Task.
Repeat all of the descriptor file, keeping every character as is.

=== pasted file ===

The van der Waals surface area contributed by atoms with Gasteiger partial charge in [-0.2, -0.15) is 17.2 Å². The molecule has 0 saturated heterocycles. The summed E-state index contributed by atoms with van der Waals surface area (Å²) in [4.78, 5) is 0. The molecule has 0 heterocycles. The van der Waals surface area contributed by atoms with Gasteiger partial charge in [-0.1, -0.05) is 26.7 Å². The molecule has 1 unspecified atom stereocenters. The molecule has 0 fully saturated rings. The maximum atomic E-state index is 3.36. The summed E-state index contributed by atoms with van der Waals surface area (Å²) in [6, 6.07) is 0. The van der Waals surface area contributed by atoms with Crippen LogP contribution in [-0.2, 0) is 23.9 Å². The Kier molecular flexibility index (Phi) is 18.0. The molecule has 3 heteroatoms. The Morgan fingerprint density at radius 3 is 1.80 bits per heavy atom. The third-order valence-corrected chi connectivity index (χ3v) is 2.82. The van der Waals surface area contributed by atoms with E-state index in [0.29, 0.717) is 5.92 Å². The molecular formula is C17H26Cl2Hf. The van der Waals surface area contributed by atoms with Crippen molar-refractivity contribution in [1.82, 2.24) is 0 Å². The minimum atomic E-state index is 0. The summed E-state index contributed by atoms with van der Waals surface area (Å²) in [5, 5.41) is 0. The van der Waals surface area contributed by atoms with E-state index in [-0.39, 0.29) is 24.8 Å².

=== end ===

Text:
The van der Waals surface area contributed by atoms with Gasteiger partial charge in [-0.2, -0.15) is 17.2 Å². The molecule has 0 saturated heterocycles. The summed E-state index contributed by atoms with van der Waals surface area (Å²) in [4.78, 5) is 0. The molecule has 0 heterocycles. The van der Waals surface area contributed by atoms with Gasteiger partial charge in [-0.1, -0.05) is 26.7 Å². The molecule has 1 unspecified atom stereocenters. The molecule has 0 fully saturated rings. The maximum atomic E-state index is 3.36. The summed E-state index contributed by atoms with van der Waals surface area (Å²) in [6, 6.07) is 0. The van der Waals surface area contributed by atoms with Crippen LogP contribution in [-0.2, 0) is 23.9 Å². The Kier molecular flexibility index (Phi) is 18.0. The molecule has 3 heteroatoms. The Morgan fingerprint density at radius 3 is 1.80 bits per heavy atom. The third-order valence-corrected chi connectivity index (χ3v) is 2.82. The van der Waals surface area contributed by atoms with E-state index in [0.29, 0.717) is 5.92 Å². The molecular formula is C17H26Cl2Hf. The van der Waals surface area contributed by atoms with Crippen molar-refractivity contribution in [1.82, 2.24) is 0 Å². The minimum atomic E-state index is 0. The summed E-state index contributed by atoms with van der Waals surface area (Å²) in [5, 5.41) is 0. The van der Waals surface area contributed by atoms with E-state index in [-0.39, 0.29) is 24.8 Å².